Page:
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  • 11. Guardhouse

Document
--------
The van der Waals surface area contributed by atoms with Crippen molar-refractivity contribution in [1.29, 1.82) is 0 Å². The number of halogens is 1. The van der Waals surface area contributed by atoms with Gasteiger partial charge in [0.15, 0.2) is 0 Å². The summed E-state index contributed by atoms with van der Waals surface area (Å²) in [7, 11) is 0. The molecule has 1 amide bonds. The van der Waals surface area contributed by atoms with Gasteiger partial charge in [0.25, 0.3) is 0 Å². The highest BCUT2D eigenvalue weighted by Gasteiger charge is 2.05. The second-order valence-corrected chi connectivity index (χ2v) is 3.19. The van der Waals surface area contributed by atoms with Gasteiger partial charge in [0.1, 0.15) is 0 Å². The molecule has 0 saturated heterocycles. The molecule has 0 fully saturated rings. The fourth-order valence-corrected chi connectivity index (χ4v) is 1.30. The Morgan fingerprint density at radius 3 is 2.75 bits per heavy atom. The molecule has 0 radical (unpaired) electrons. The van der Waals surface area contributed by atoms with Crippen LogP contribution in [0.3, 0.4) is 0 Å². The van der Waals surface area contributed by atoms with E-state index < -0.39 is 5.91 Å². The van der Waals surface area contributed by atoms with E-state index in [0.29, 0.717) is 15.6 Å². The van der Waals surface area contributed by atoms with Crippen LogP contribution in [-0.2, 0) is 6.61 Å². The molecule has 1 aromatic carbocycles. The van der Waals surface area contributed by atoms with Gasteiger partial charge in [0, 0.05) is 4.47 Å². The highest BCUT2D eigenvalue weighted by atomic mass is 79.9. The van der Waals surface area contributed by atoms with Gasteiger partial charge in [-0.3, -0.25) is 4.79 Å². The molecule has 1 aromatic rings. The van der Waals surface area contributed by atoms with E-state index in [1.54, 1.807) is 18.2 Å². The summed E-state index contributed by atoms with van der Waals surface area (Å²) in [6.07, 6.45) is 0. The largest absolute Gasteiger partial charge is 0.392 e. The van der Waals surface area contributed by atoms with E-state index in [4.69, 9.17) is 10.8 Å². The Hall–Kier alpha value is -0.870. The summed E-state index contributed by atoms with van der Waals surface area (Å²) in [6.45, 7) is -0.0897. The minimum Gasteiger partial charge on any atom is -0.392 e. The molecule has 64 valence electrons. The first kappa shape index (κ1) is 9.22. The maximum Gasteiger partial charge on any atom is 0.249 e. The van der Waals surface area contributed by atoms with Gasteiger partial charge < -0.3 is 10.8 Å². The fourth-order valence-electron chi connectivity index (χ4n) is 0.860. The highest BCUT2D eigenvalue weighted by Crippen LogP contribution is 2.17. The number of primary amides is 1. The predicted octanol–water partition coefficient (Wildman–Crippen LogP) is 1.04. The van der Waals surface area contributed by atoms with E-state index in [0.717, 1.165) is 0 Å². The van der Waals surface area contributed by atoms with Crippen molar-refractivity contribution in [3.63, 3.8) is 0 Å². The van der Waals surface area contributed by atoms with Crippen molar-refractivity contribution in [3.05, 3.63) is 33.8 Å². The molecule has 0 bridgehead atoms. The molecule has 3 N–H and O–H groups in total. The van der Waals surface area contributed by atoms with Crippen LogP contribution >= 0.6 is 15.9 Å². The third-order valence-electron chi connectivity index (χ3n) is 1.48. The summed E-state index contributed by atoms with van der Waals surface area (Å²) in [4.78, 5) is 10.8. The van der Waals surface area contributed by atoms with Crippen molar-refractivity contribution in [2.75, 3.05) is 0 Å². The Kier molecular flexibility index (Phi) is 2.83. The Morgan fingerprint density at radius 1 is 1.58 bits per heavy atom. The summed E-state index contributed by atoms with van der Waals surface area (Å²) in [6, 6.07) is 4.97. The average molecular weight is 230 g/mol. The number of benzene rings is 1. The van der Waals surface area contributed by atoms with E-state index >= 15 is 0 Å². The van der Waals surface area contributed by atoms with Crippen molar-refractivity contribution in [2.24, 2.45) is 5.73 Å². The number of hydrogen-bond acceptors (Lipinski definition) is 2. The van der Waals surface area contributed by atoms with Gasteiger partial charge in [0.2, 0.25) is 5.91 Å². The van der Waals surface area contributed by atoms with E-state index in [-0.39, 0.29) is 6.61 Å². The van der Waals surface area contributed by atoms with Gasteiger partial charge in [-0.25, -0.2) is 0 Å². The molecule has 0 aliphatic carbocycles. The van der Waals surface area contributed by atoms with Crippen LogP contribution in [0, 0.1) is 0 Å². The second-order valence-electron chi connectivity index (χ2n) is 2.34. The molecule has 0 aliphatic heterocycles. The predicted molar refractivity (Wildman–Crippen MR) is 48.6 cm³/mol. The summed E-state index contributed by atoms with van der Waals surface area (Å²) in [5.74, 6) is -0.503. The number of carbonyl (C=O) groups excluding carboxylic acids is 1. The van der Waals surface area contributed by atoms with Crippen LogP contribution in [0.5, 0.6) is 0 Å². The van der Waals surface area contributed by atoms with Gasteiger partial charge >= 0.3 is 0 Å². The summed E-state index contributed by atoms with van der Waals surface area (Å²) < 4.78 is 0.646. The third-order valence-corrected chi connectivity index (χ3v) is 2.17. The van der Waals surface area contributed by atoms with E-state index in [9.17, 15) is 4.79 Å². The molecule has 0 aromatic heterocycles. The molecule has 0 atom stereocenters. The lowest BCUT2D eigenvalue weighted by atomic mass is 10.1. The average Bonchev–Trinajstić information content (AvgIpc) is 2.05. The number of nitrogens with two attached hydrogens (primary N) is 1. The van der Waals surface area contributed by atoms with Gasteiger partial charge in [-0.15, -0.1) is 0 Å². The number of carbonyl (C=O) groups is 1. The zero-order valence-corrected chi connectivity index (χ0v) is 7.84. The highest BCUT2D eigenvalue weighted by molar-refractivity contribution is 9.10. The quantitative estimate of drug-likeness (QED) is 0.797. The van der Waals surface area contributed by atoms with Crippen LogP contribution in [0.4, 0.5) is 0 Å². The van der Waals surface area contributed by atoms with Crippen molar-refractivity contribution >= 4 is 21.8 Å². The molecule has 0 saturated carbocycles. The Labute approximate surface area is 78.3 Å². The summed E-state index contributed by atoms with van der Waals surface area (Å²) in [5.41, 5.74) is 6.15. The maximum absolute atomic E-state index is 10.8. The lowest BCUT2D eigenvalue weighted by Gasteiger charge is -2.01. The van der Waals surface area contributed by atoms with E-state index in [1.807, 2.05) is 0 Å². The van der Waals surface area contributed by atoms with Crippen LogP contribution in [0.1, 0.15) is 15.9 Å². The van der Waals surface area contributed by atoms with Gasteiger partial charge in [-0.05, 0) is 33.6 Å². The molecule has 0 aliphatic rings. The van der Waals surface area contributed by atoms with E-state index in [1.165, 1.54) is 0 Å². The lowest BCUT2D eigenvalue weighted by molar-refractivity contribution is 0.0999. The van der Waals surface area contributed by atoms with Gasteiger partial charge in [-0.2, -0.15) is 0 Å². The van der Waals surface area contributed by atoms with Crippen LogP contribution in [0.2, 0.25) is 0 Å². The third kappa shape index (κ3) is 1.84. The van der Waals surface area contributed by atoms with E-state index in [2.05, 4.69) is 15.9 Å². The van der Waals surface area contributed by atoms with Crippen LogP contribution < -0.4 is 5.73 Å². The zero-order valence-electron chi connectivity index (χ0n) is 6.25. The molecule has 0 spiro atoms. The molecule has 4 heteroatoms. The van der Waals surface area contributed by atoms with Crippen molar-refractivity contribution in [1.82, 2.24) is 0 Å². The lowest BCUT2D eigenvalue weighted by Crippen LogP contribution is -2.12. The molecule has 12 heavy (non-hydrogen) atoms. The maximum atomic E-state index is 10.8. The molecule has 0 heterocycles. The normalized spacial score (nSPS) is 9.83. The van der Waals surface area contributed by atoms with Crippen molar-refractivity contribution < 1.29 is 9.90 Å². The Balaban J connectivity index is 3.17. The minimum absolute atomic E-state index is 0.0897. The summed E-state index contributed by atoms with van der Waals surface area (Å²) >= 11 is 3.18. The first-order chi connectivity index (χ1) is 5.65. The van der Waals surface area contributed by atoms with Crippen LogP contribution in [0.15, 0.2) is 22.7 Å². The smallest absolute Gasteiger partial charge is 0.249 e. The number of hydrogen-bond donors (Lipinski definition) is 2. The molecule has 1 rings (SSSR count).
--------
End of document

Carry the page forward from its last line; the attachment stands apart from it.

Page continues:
The guardhouse in front of you served two purposes. It functioned as a jail or prison for soldiers who violated military laws and regulations and as a shelter for guards who played a vital role in the fort’s protection and security. Duties of the guards included patrols of the fort, enforcement of rules and watching prisoners. Discipline at any post of the 1800s was strict; punishments were harsh and often cruel. Punishments handed out ranged from reduction in rank, stoppage of pay, and confinement in the guardhouse for minor offenses to "bucking and gagging," "spread eagle," standing on a barrel, confinement in a choke box or the solitary cells, mounting the wooden horse, and even wearing iron collars or balls and chains. One soldier at a different post wrote that the United States Army had "acquired a very odious notoriety for the diabolically inhuman treatment of the enlisted men by their officers” Men were kicked, cuffed, cursed, and even mauled without cause, as suited "the caprice or anger" of the officers. Although laws existed to protect the soldiers, they were loosely enforced.